In the Mūnkēsiŋ uj-ēriɣ the bear, while preparing his hibernation place, fills five pine marten skins with soil with his right paw, and then six with his left (here, in Munkácsi’s transcription):
jḁmes-pāl ḁlnė kātläp-pālėm
at ńoɣs ḁsmäń ɣuri’
kwon ti patilāli;
vorti-pāl ḁlnė kātläp-pālėm
ɣḁt ḁsmäń ɣuri’
kwon ti patilāli.
Gyula Illyés translates this as:
Jobb felőli fél kezecském
öt nyusztbőrből varrt cihába
férő föld omol ki,
bal oldali fél kezecském
hat nyusztbőrből varrt cihába
férő föld bomol ki.
Illyés, ‘Medveének’, in Péter Domokos (ed.), Medveének. A keleti finnugor népek irodalmának kistükre, Budapest, Európa, 1975, pp. 39-46 (41).
One of the tasks of the translator is to render the repetition and parallelism (R&P) of the original. To the Western reader, R&P may seem cumbersome: no new information is given, but synonyms are employed to vary the repetition (see above, lines 1 & 5, and 2 & 6). It is crucial that the reader recognise the forms and role of R&P, not least because repetition aids reading. Illyés makes full use of his skills as a poet, and exploits the resources of Hungarian, balancing the literal with the creative. He recreates participial phrases (which participate in both noun and verb systems) immediately recognisable to the reader, thus kinsəlėnėm xaltə, during the course of my search, lit. ‘in my seeking’, becomes keresgéltemben, while ūnlėnėm xaltə, while sitting, ‘in my sitting’, is rendered ültömben.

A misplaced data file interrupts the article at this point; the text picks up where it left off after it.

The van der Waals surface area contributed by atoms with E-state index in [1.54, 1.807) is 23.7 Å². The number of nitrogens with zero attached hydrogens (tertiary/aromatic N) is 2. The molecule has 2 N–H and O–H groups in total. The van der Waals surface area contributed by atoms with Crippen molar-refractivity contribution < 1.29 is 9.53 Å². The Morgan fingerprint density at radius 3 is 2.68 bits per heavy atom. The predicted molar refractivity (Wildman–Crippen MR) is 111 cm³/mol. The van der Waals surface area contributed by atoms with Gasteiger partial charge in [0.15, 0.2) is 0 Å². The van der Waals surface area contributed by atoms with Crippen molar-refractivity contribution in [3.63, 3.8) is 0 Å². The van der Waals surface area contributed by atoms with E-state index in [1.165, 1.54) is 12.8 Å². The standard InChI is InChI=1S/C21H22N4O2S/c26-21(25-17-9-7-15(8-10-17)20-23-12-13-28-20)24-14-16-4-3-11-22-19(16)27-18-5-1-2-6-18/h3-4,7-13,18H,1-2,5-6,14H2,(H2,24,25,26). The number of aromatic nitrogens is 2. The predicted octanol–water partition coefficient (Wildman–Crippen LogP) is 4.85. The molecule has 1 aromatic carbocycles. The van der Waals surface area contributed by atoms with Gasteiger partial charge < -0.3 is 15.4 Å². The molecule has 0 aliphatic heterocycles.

Last, but not least, the raw materials for comparative Finno-Ugric morphology are contained within the poem: āmp/eb (dog); at/öt (five); ɣḁt/hat (six); xōs/húgy (star, here taboo for the bear’s eyes); xåsä/hosszú (long); ūləm/álom (dream); jåməs/jó (good); ńēlm/nyelv (tongue); lowint/(meg)olvas (to read), an instance of metathesis where, here, consonant and vowel exchange places. The past marker here is -m- (Cf. HU -t-). Such correspondences are central to the comparative method in historical linguistics, evidence-based internal reconstruction of language(s).